Strained side muscle not so unusual after all

Oblique history

September 16, 2007|By ROCH KUBATKO

The Orioles made baseball history last month when they allowed 30 runs in a game, a feat so uncommon that team officials kept reaching for the nearest record book.

The last thing they need is to also infiltrate the medical books.

If there's a record for most strained oblique muscles in a single season - and none has been found thus far - the Orioles must hold it.

They've lost their starting catcher and top two starting pitchers to the injury, which brings severe discomfort and restricted movement in the rib cage and abdominal areas. Their backup catcher was shut down briefly in spring training because of it. So was a minor league outfielder who had a chance to make the club, lost substantial playing time and never got to Baltimore.

Of the victims, Erik Bedard and Jeremy Guthrie are missed the most.

Bedard was a Cy Young Award candidate who led the majors in strikeouts before making his final start Aug. 26. He packed up his belongings Thursday, removed the nameplate from his locker and returned to his Ontario home. His season is over.

Guthrie intends to make a start or two before October hits, but he knows the odds are against him. Nobody comes back quickly from this injury. Just ask catcher Ramon Hernandez, who was listed as day-to-day toward the end of spring training and wound up on the disabled list before Opening Day.

"I don't think it's anything that anybody's doing, other than it's basically the luck of the draw," pitching coach Leo Mazzone said.

"To see your No. 1 starter and your No. 2 starter go down with side pulls ... this thing has snowballed so much," he said. "But I don't think it's anything one person's doing. Sometimes things like that just happen that you can't prevent. It's the only way I look at it."

Richie Bancells has been the Orioles' head trainer for 20 seasons and part of the medical staff for 24. He said he has treated this type of injury every year for many years, destroying the myth that it first surfaced in 2007 in a run-down stadium in Fort Lauderdale, Fla.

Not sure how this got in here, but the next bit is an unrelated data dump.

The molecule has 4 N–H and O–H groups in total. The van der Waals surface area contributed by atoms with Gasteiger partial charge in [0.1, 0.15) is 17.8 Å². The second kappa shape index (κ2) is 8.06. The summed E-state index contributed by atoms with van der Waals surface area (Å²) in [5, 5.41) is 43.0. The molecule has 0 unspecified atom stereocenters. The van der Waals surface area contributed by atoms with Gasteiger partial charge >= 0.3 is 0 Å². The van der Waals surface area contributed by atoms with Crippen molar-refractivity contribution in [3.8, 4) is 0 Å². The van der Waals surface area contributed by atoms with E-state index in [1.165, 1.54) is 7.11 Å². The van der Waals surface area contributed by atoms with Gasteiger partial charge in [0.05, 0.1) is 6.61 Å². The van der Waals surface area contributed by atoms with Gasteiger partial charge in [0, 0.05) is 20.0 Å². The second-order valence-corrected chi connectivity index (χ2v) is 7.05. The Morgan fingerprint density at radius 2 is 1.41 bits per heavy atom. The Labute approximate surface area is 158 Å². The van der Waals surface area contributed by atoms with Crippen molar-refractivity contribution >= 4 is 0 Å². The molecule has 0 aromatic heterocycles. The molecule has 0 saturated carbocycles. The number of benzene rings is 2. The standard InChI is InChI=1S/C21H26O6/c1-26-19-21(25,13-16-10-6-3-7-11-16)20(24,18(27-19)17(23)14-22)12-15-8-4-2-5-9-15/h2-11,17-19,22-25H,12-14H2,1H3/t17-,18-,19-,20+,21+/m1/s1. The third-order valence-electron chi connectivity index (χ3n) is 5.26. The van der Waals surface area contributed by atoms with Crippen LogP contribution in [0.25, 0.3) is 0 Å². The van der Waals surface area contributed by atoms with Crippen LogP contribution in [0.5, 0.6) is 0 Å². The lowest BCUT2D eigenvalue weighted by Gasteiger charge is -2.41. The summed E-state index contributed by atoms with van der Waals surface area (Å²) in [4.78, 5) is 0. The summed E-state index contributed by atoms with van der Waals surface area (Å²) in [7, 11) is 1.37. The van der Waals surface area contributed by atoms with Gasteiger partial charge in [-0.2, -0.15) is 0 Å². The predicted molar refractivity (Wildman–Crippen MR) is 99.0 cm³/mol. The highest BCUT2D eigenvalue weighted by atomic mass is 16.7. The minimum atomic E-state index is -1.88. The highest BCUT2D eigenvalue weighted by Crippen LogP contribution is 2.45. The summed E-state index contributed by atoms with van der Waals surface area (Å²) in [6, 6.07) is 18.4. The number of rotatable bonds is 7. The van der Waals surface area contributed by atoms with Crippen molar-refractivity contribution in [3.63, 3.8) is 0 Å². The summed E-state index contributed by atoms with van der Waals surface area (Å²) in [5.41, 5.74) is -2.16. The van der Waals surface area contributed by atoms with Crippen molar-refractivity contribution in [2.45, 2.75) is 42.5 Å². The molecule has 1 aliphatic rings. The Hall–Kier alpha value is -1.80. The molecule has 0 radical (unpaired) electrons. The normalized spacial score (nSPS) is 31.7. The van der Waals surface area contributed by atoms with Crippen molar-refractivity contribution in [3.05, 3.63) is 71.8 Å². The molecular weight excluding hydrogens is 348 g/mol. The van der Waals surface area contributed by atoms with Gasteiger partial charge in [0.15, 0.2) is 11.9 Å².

Bancells also wonders why, with all the media attention given to the oblique, nobody is writing about the absence of groin and hamstring injuries at Camden Yards.

One trend at a time.

If the oblique strain were related to poor fitness, it could be prevented more easily. When it's baseball-related, which is the case with Bedard and Guthrie, there isn't much the Orioles can do.

"I heard a television analyst say that one of our guys strained his oblique because he's out of shape," Bancells said. "A minute later, he said another guy on the team had the same injury because he worked out too much. Well, which is it?"

Outfielder Jay Payton's oblique hasn't bothered him since he was in the minors, but he said the injury is "pretty common." And he would know, having played for six organizations.

"Some years, it seems like there are different things that guys go through," he said. "Before, guys were blowing out hamstrings. Now it seems like guys are blowing out their obliques. It's one of those things. Every year, it happens. But sometimes, it happens in bunches and it kind of gets magnified."

The Orioles are unique in another sense.

"You usually see more hitters get it than pitchers," Payton said, "so that's the unusual part."

Backup catcher Paul Bako dealt with it briefly before the Orioles broke camp, but he has nothing on Hernandez, who has felt the strain on both sides. He could write his own chapter in the medical books.

"Maybe it's because those muscles are weak or tired," he said. "I played winter ball. The more you play and the older you're getting, I guess you get that injury. I really don't know where it's coming from."

Maybe he should forget about writing that chapter.

"You don't expect it to happen to you," he said. "It can happen from one bad swing, I guess. It's the first time it happened to me. The next thing you know, it's like everybody's getting it. It's like contagious."

It spread to the minors, where outfield prospect Nolan Reimold twice went on the disabled list at Double-A Bowie, and last year's top draft pick, third baseman Billy Rowell, had to stay back at extended spring training before healing enough to join Single-A Delmarva.

The Orioles don't own the rights to the injury, even if it seems that way. Boston Red Sox outfielder Manny Ramirez can't play because of it, and the Atlanta Braves lost Chipper Jones, who has been treated for it in the past.

Pitchers Steve Avery and Tom Glavine had it while Mazzone was the pitching coach in Atlanta, but what has transpired in Baltimore is a first for him.

"It's uncanny that your No. 1 and No. 2 starters would go down darned near 10 days apart," he said. "It's unfortunate, but I don't think it's anything you can pinpoint that to. I just think it's Mother Nature.

"Maybe it's getting close to Halloween. I think Halloween's come early here for Bedard and Guthrie."

That would explain the orange and black uniforms.

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